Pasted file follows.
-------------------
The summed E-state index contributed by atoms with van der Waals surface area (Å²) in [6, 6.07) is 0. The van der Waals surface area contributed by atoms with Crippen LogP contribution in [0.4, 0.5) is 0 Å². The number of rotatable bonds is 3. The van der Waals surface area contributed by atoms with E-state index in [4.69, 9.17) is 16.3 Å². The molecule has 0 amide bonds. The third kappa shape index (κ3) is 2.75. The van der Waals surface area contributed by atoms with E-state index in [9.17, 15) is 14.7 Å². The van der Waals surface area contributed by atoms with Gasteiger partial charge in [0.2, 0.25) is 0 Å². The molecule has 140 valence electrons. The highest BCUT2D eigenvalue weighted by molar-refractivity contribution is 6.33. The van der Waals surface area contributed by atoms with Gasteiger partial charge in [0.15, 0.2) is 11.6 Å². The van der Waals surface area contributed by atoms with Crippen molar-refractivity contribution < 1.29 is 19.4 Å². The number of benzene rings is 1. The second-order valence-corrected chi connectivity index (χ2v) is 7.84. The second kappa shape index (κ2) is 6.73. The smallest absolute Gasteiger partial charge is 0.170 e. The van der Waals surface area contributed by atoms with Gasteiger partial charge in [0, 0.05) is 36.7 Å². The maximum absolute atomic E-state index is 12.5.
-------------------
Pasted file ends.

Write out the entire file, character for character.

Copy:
The summed E-state index contributed by atoms with van der Waals surface area (Å²) in [6, 6.07) is 0. The van der Waals surface area contributed by atoms with Crippen LogP contribution in [0.4, 0.5) is 0 Å². The number of rotatable bonds is 3. The van der Waals surface area contributed by atoms with E-state index in [4.69, 9.17) is 16.3 Å². The molecule has 0 amide bonds. The third kappa shape index (κ3) is 2.75. The van der Waals surface area contributed by atoms with E-state index in [9.17, 15) is 14.7 Å². The van der Waals surface area contributed by atoms with Gasteiger partial charge in [0.2, 0.25) is 0 Å². The molecule has 140 valence electrons. The highest BCUT2D eigenvalue weighted by molar-refractivity contribution is 6.33. The van der Waals surface area contributed by atoms with Gasteiger partial charge in [0.15, 0.2) is 11.6 Å². The van der Waals surface area contributed by atoms with Crippen molar-refractivity contribution < 1.29 is 19.4 Å². The number of benzene rings is 1. The second-order valence-corrected chi connectivity index (χ2v) is 7.84. The second kappa shape index (κ2) is 6.73. The smallest absolute Gasteiger partial charge is 0.170 e. The van der Waals surface area contributed by atoms with Gasteiger partial charge in [0, 0.05) is 36.7 Å². The maximum absolute atomic E-state index is 12.5.